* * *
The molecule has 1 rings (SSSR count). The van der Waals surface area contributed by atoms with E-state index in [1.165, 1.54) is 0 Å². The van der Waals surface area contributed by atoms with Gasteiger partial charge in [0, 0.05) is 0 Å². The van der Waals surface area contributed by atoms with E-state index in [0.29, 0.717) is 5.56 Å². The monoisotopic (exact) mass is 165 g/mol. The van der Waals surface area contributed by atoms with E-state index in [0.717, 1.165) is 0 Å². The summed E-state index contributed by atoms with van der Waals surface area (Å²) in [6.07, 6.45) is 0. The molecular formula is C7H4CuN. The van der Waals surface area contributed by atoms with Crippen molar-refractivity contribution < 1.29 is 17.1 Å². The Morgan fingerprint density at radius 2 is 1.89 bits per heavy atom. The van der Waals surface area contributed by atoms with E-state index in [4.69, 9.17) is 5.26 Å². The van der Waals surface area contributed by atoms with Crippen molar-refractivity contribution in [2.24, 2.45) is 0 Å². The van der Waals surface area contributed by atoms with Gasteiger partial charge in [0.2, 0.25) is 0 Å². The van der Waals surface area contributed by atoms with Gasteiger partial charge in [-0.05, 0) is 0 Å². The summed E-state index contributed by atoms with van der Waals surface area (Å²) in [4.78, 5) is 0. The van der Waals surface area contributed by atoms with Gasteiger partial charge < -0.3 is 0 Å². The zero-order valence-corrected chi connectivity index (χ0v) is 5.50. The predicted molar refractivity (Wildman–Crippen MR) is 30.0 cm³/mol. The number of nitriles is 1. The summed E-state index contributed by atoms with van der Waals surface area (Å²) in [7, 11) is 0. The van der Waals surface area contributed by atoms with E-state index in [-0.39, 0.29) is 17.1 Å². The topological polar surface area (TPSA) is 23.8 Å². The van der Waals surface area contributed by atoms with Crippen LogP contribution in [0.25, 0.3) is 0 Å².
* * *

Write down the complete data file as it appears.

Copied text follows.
The molecule has 1 rings (SSSR count). The van der Waals surface area contributed by atoms with E-state index in [1.165, 1.54) is 0 Å². The van der Waals surface area contributed by atoms with Gasteiger partial charge in [0, 0.05) is 0 Å². The van der Waals surface area contributed by atoms with E-state index in [0.29, 0.717) is 5.56 Å². The monoisotopic (exact) mass is 165 g/mol. The van der Waals surface area contributed by atoms with E-state index in [0.717, 1.165) is 0 Å². The summed E-state index contributed by atoms with van der Waals surface area (Å²) in [6.07, 6.45) is 0. The molecular formula is C7H4CuN. The van der Waals surface area contributed by atoms with Crippen molar-refractivity contribution < 1.29 is 17.1 Å². The Morgan fingerprint density at radius 2 is 1.89 bits per heavy atom. The van der Waals surface area contributed by atoms with E-state index in [4.69, 9.17) is 5.26 Å². The van der Waals surface area contributed by atoms with Crippen molar-refractivity contribution in [2.24, 2.45) is 0 Å². The van der Waals surface area contributed by atoms with Gasteiger partial charge in [0.2, 0.25) is 0 Å². The van der Waals surface area contributed by atoms with Gasteiger partial charge in [-0.05, 0) is 0 Å². The summed E-state index contributed by atoms with van der Waals surface area (Å²) in [4.78, 5) is 0. The van der Waals surface area contributed by atoms with Gasteiger partial charge < -0.3 is 0 Å². The zero-order valence-corrected chi connectivity index (χ0v) is 5.50. The predicted molar refractivity (Wildman–Crippen MR) is 30.0 cm³/mol. The number of nitriles is 1. The summed E-state index contributed by atoms with van der Waals surface area (Å²) in [7, 11) is 0. The van der Waals surface area contributed by atoms with E-state index in [-0.39, 0.29) is 17.1 Å². The topological polar surface area (TPSA) is 23.8 Å². The van der Waals surface area contributed by atoms with Crippen LogP contribution in [0.25, 0.3) is 0 Å².